We have however now solved the problem. They do indeed have an alert on their page showing that they don’t accept new referrals, however it is not displayed in all circumstances. Here’s how the referral page looks if you’re using assistive software, an ad blocker or have JavaScript disabled:

CASCAIDr as it would appear to people with disability software, ad blockers or security conscious people that have JavaScript disabled for whatever reason.
CASCAIDr as it would appear to people with disability software, ad blockers or security conscious people that have JavaScript disabled for whatever reason.

Here is a screenshot what it looks like to someone without disability software, an ad blocker and those that still have JavaScript enabled.

CASCAIDr with disability software disabled and JavaScript enabled, without ad blocking software.
— CASCAIDr with disability software disabled and JavaScript enabled, without ad blocking software.

This is incredibly damning of CASCAIDr, they are a charity that primarily focuses on working with people online, yet this shows a complete degree of technical incompetence. They even have their ARIA tags set to ‘Hidden’ for this content, so anyone using a screen reader or other assistive software wouldn’t have a chance to see it and there’s something very suspicious about doing it this way.

If you’ve experienced any issues with CASCAIDr, do let us know, either as a comment on this article or you can contact me using the email address on the left or if you can’t use that, you can use the contact form here.

HTTP Status Endpoint for UptimeKuma for PHP websites like WordPress

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So after I saw TechnoTim’s latest video showcasing a project called Uptime Kuma, he shows how to setup and use Uptime Kuma for monitoring websites and network services running under TCP. One of the problems with monitoring a website, such as one powered with WordPress, if you don’t use decent caching, the uptime check can put a bit of a load on your server, and it will have a longer uptime.

There’s two obvious answers. Setup and use caching or make a dedicated status endpoint for your website. This post looks at the second option, which will also work if you’re developing a website as you don’t want to use a cache while you’re still working on things, yet don’t want to cause unnecessary load on your server for a simple uptime check.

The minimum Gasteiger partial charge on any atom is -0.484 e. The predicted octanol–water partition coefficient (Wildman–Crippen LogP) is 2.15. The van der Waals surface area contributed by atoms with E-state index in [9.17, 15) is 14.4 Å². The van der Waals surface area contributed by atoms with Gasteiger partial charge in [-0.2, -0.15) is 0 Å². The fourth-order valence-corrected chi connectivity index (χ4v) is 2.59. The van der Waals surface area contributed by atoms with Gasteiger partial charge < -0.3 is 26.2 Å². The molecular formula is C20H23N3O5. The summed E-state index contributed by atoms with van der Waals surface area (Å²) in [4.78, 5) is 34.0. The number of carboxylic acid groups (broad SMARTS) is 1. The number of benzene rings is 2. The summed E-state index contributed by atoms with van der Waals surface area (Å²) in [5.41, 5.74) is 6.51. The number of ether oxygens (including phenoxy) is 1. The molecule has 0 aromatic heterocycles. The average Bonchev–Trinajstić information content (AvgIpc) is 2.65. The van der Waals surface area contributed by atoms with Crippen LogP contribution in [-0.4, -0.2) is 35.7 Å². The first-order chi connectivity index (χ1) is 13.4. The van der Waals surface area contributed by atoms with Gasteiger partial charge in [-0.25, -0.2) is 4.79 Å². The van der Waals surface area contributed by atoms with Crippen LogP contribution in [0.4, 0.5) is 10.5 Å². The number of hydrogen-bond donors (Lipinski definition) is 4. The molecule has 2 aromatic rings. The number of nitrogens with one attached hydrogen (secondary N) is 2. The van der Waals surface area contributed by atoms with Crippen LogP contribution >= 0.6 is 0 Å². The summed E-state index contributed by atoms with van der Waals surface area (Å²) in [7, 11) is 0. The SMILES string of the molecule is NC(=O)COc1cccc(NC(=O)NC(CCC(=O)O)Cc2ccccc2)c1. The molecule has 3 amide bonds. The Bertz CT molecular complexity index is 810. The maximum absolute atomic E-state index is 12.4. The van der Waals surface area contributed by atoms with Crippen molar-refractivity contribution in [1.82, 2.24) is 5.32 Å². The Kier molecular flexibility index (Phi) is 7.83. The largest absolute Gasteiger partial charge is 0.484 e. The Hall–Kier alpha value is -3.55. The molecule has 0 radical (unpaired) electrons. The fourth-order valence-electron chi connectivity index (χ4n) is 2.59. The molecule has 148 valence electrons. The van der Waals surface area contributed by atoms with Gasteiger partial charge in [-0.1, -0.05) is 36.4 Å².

I wrote a simple PHP script for the task

<?php 
header('Content-Type: application/json');
$check_key = $_GET['key'];
if ($check_key == "SEKRET") { 
$http_status_code = http_response_code();
$current_time = date("c");
$response["success"] = true;
$response["http-status-code"] = $http_status_code;
$response["server-time"] = $current_time;
} else {
$response["success"] = false;
$response["authentication"] = "failed";
}
echo json_encode($response);
?>

You can add this to your server, and even set a secret key in case you don’t want other people to be able to access it. You would access it with status.php?key=SEKRET (in the case of my example). If like me, you’d like to make the URLs a bit prettier, you can use htaccess to setup a rewrite rule to hide the php file extension.

RewriteRule ^status$ /status.php?key=none [QSA,L]
RewriteRule ^status/([0-9a-zA-Z-]*) /status.php?key=$1 [QSA,L]

You need to add this somewhere in the rewrite section of your .htaccess file, somewhere near the top.

Then you can add the URL to Uptime Kuma, such as example.net/status/SEKRET (if you haven’t changed your key!) with a keyword, and search for “success”:true

Happy uptime! 🙂

Priory Care Group are still Disgusting and Neglectful in 2021!

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The Priory Care Group who claim they “aspire to deliver the highest quality of care in the UK across our range of services, which include acute mental healthcare, addiction treatment and low and medium secure facilities.”

Priory, or No Priority?

The chief operations officer for Priory Care Group, a Rebekah Cresswell is responsible for “Priory Adult Care”, and has been quoted as saying (on Care Talk’s What Keeps Me Awake At Night?) “If it is not good enough for my family, then it is not good enough for one of our service users.” – However I have challenged her words with Priory Group and they just do not ring true. Would Rebekah be happy as a client of her own service?

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PSXMinimise

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So it was late one night and I couldn’t sleep, which is nothing abnormal for me and I got thinking. Is there any way I can improve the compression ratio of my collection of PS1 games, or was 7zip with LZMA the de-facto and best option? The truth it turns out is a little more complicated.